As children growing up in the small Irish town of Newbridge in County Kildare, our highlight of the week was the visit to the library. The children’s section (which opened only on Saturday) was tucked under the stairs. We were allowed two books - one fiction and one non-fiction. I can still smell the wet raincoats as we crowded to reach for the well-thumbed Secret Sevens, Famous Fives and adventures of William. The two-book allowance would, of course, be read by Monday. Thus was born a sister/brotherhood of wheeling and dealing the unlawful swapping of books.
The best known gangsters must have cut their teeth in libraries like ours - who else but a knobbly-kneed Godfather with adenoids and patchy haircut could allocate book-swaps for a penny and have all the books back to the original borrowers before the following Saturday? I look out for his name whenever true-life Mafia stories turn up.
But I had a secret stash of books. My father was a health inspector. As such he was obliged to remove and burn library books from houses struck down with tuberculosis, polio and other contagious diseases, to prevent the spread of same. But my father, a scholarly book lover and sometime creative writer himself, could never bring himself to destroy books. So my brother Gabriel and I had the choice of all these disease-ridden books. Mighty. There’s nothing like the threat of a throat-gurgling death to make a book more exciting and fire the imagination.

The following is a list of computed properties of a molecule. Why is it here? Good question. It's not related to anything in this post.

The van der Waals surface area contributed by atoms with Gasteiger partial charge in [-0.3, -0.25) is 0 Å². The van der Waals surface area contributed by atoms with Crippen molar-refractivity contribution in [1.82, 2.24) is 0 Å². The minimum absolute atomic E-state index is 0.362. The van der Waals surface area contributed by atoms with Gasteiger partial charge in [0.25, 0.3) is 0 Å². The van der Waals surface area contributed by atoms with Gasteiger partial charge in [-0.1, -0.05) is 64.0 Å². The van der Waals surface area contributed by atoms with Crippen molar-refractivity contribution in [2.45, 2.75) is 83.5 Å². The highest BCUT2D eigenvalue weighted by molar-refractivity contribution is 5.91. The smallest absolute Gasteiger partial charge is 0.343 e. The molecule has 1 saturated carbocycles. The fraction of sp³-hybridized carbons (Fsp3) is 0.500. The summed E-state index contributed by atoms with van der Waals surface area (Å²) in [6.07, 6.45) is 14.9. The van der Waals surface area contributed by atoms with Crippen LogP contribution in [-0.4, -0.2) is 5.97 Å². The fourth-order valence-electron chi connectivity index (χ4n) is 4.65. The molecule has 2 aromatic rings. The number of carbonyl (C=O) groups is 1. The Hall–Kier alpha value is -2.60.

My brother became more interested in the diseases rather than the books and went on to become a doctor. Me? My imagination is still on fire, and I still think fondly of those wet raincoats as I write for the child who never quite leaves that special part of our minds.